The government deficit jumped to $234 billion in February. January saw a government budget surplus of $8.7 billion. Government receipts were significantly lower in February compared to January ($167.3 billion to $340 billion), while government outlays rose from $331 billion in January to $401 billion last month. Through the first five months of the fiscal year, the deficit sits at $544 billion — $153 billion higher than the comparable period last fiscal year.
For the week ended March 16, there were 221,000 new claims for unemployment insurance, a decrease of 9,000 from the previous week’s level, which was revised up by 1,000. According to the Department of Labor, the advance rate for insured unemployment claims remained at 1.2% for the week ended March 9. The advance number of those receiving unemployment insurance benefits during the week ended March 9 was 1,750,000, a decrease of 27,000 from the prior week’s level, which was revised up 1,000.
Eye on the Week Ahead
The end of the month and first quarter of 2019 is upon us. The second estimate of the fourth-quarter gross domestic product isn’t expected to change much from its initial estimate, which had the GDP increase by 2.6%. The housing sector is also front and center with the latest reports on housing starts and new home sales.
Data sources: News items are based on reports from multiple commonly available international news sources (i.e. wire services) and are independently verified when necessary with secondary sources such as government agencies, corporate press releases, or trade organizations. Market data: Based on data reported in WSJ Market Data Center (indexes); U.S. Treasury (Treasury yields); U.S. Energy Information Administration/Bloomberg.com Market Data (oil spot price, WTI Cushing, OK); www.goldprice.org (spot gold/silver); Oanda/FX Street (currency exchange rates). All information is based on sources deemed reliable, but no warranty or guarantee is made as to its accuracy or completeness. Neither the information nor any opinion expressed herein constitutes a solicitation for the purchase or sale of any securities, and should not be relied on as financial advice. Past performance is no guarantee of future results. All investing involves risk, including the potential loss of principal, and there can be no guarantee that any investing strategy will be successful.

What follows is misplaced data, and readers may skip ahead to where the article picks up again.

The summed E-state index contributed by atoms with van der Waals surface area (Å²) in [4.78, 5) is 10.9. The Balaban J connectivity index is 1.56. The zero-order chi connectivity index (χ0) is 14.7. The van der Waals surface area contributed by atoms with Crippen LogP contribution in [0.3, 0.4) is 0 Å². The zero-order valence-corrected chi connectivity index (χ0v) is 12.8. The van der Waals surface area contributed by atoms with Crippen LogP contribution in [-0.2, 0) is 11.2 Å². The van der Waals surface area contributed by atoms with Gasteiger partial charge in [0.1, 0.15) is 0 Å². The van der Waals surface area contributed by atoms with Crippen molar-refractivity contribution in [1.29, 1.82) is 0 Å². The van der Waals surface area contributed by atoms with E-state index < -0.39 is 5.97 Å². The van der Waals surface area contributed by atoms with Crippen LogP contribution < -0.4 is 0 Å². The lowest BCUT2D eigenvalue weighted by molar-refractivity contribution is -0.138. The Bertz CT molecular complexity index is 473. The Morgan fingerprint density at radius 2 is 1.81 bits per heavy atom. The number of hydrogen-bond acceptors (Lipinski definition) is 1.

The Dow Jones Industrial Average (DJIA) is a price-weighted index composed of 30 widely traded blue-chip U.S. common stocks. The S&P 500 is a market-cap weighted index composed of the common stocks of 500 leading companies in leading industries of the U.S. economy. The NASDAQ Composite Index is a market-value weighted index of all common stocks listed on the NASDAQ stock exchange. The Russell 2000 is a market-cap weighted index composed of 2,000 U.S. small-cap common stocks. The Global Dow is an equally weighted index of 150 widely traded blue-chip common stocks worldwide. Market indices listed are unmanaged and are not available for direct investment.